Casco board on ground floor with town manager hiring

By Dawn De Busk

Staff Writer

CASCO — Doesn’t it always happen that way?

When things are in the planning stages, few people participate or even offer opinions. But, if someone does not like the outcome, that is when they speak out.

No one showed up to the Casco Board of Selectmen’s public hearing to get input on the hiring of new town manager.

In fact, the public hearing ended up being a discussion between the selectmen. Later, a few residents offered ideas but those people came to the meeting to speak on other issues during public participation.

At one point, Selectman Grant Plummer was talking about questions that need to be answered before the selectmen could zone in on what the new town manager will be asked to do. As he talked, he expressed his discouragement about the low turnout for the hearing.

“We have had this meeting for the public, this public hearing, and we have little or no interest from the public telling us” what they would like to see in a town manager, Plummer said. “My personal experience with the public is that you don’t hear anything from them until…”

Selectman Mary-Vienessa Fernandes finished his sentence, saying, “Until the decision has been made.”

The board or possibly a hiring committee will be making the decision months before June 2019, which is the date current Casco Town Manager Dave Morton hopes to retire after 40 years as town manager.

Morton was not present at Tuesday’s meeting.

Earlier in the discussion, Chairman Holly Hancock told the board that David Barrett, the director of Personnel Services and Labor Relations with the Maine Municipal Association (MMA), would be meeting with the board on Nov. 13.

Throughout the discussion, board members said they felt that Barrett will shed light on the hiring process. Barrett will be able to inform the board what the candidate pool might look like.

Hancock said the town manager pay range is information that the Casco Finance Committee will need prior to starting the budget process this winter. The board did talk about items impacting the budget — it was one of Plummer’s primary concerns.

One certain change during the 2019 budget cycle will be sharing services, such as animal control, with other towns.

“Do we consider hiring a town manager who can help us with this next step,” Plummer asked, referring to shared services.

“For those who don’t know our current town manager is the road commissioner. That was 40 years ago in a small town. That is the struggle that we are working through — how to handle it. Hopefully, Mr. Barrett can help us to handle that,” Plummer said.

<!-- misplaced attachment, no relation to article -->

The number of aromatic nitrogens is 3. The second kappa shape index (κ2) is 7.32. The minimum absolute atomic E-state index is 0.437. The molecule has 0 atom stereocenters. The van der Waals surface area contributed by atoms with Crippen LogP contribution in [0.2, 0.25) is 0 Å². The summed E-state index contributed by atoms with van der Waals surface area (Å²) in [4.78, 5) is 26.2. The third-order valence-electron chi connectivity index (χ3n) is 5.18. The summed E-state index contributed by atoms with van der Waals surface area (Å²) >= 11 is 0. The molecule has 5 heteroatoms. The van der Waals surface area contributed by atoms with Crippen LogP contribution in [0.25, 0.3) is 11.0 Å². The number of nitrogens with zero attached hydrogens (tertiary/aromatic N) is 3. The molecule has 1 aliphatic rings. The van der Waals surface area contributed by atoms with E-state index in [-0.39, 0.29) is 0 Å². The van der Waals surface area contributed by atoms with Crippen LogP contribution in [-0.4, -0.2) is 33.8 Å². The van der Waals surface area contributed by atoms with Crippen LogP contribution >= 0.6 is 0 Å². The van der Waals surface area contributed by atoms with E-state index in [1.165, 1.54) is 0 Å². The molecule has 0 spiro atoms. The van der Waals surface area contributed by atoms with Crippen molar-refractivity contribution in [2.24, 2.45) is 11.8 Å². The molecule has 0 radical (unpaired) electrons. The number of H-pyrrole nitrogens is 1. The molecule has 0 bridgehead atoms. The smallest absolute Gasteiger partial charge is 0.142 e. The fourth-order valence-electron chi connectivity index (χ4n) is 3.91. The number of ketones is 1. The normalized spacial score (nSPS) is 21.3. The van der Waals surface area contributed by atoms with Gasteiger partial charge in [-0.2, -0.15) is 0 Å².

“We are talking about this one thing. But there are seven factors we are trying to figure out first,” he said. “The second position, the road commissioner, the facilities manager, is throwing the screw in the works.”

At the beginning of the discussion, Plummer brought up a couple points: the cost of Barrett’s services will be $5,500 and hiring a new town manager might be more costly than Morton’s current salary.

“It is going to become a numbers game for me,” Plummer said.

He said he wanted more information such as what is available in the budget, what Morton was paid, and what are the salaries of town manager in comparable towns.

Plummer mentioned it is possible the pay will be higher to attract more candidates, making the second vacant position of road commissioner unaffordable for the town.

Thomas Peaslee spoke.

“We are probably going to have to pay the new town manager more than the current one. In this market, that is what we are going to pay. I think this position is going to be more” money, Peaslee said.

Selectman Calvin Nutting said he disagreed with any logic in removing the road commissioner duties from the new town manager job plus upping the pay.

“We cannot take duties away and pay him more,” he said.

Nutting continued.

“I question whether we need the second position right off,” he said. “What other town hires somebody, takes duties away from them, and pays them more?”

Hancock said, “It is the employment market.”

She said Barrett will provide the board with more information.

“MMA that is what we are paying them for: A little background research of what the market looks like,” Hancock said.

Regarding the $5,500 fee for MMA’s services in helping with the town manager hiring process, Plummer asked “where will the money come from?”

Nutting said, “I wasn’t aware we have to pay for this. I thought it was part of our membership.”

Plummer said, “As a member of MMA, you wonder what services are included. Where does the $5,500 in our current budget come from?

Plummer’s question remained unanswered.

Selectman Fernandes touched on the topic of a hiring subcommittee. She asked if the entire board would be involved in the entire hiring process from start to finish, or if a committee would be formed.

Barrett is scheduled to be on the agenda of the Nov. 13 meeting.

According to MMA’s proposal, “The purpose of this meeting will be to obtain a consensus of the board’s priorities regarding the qualifications, skills and experience to be looked for in potential candidates. This information is central to the selection process and is used in narrowing down the field of candidates.”

Hancock said, “I am anxious to have this meeting with Dave Barrett. We are the people who hire the town manager.”

Peaslee agreed.

“That meeting may answer a lot of the questions we have,” he said.

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